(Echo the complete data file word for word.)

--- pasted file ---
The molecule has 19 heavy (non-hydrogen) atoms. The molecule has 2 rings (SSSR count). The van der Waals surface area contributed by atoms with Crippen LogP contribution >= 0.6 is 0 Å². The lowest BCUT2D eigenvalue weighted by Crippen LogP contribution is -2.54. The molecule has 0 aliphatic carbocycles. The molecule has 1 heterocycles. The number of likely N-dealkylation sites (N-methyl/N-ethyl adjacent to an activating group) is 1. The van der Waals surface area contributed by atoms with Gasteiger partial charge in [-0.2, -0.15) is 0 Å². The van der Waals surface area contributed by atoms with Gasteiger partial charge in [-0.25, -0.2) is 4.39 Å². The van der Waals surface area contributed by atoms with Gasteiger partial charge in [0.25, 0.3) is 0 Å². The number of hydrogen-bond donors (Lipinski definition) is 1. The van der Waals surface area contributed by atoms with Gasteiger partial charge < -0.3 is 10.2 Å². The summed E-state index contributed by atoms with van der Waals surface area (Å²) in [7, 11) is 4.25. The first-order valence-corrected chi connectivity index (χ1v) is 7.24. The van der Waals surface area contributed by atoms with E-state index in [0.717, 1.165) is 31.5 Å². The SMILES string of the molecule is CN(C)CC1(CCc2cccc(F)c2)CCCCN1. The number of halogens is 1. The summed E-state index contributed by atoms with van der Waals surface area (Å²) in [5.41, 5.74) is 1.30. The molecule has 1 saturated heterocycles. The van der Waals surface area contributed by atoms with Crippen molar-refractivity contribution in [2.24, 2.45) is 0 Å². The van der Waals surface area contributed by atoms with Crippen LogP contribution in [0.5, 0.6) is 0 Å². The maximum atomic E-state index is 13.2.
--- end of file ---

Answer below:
The molecule has 19 heavy (non-hydrogen) atoms. The molecule has 2 rings (SSSR count). The van der Waals surface area contributed by atoms with Crippen LogP contribution >= 0.6 is 0 Å². The lowest BCUT2D eigenvalue weighted by Crippen LogP contribution is -2.54. The molecule has 0 aliphatic carbocycles. The molecule has 1 heterocycles. The number of likely N-dealkylation sites (N-methyl/N-ethyl adjacent to an activating group) is 1. The van der Waals surface area contributed by atoms with Gasteiger partial charge in [-0.2, -0.15) is 0 Å². The van der Waals surface area contributed by atoms with Gasteiger partial charge in [-0.25, -0.2) is 4.39 Å². The van der Waals surface area contributed by atoms with Gasteiger partial charge in [0.25, 0.3) is 0 Å². The number of hydrogen-bond donors (Lipinski definition) is 1. The van der Waals surface area contributed by atoms with Gasteiger partial charge < -0.3 is 10.2 Å². The summed E-state index contributed by atoms with van der Waals surface area (Å²) in [7, 11) is 4.25. The first-order valence-corrected chi connectivity index (χ1v) is 7.24. The van der Waals surface area contributed by atoms with E-state index in [0.717, 1.165) is 31.5 Å². The SMILES string of the molecule is CN(C)CC1(CCc2cccc(F)c2)CCCCN1. The number of halogens is 1. The summed E-state index contributed by atoms with van der Waals surface area (Å²) in [5.41, 5.74) is 1.30. The molecule has 1 saturated heterocycles. The van der Waals surface area contributed by atoms with Crippen molar-refractivity contribution in [2.24, 2.45) is 0 Å². The van der Waals surface area contributed by atoms with Crippen LogP contribution in [0.5, 0.6) is 0 Å². The maximum atomic E-state index is 13.2.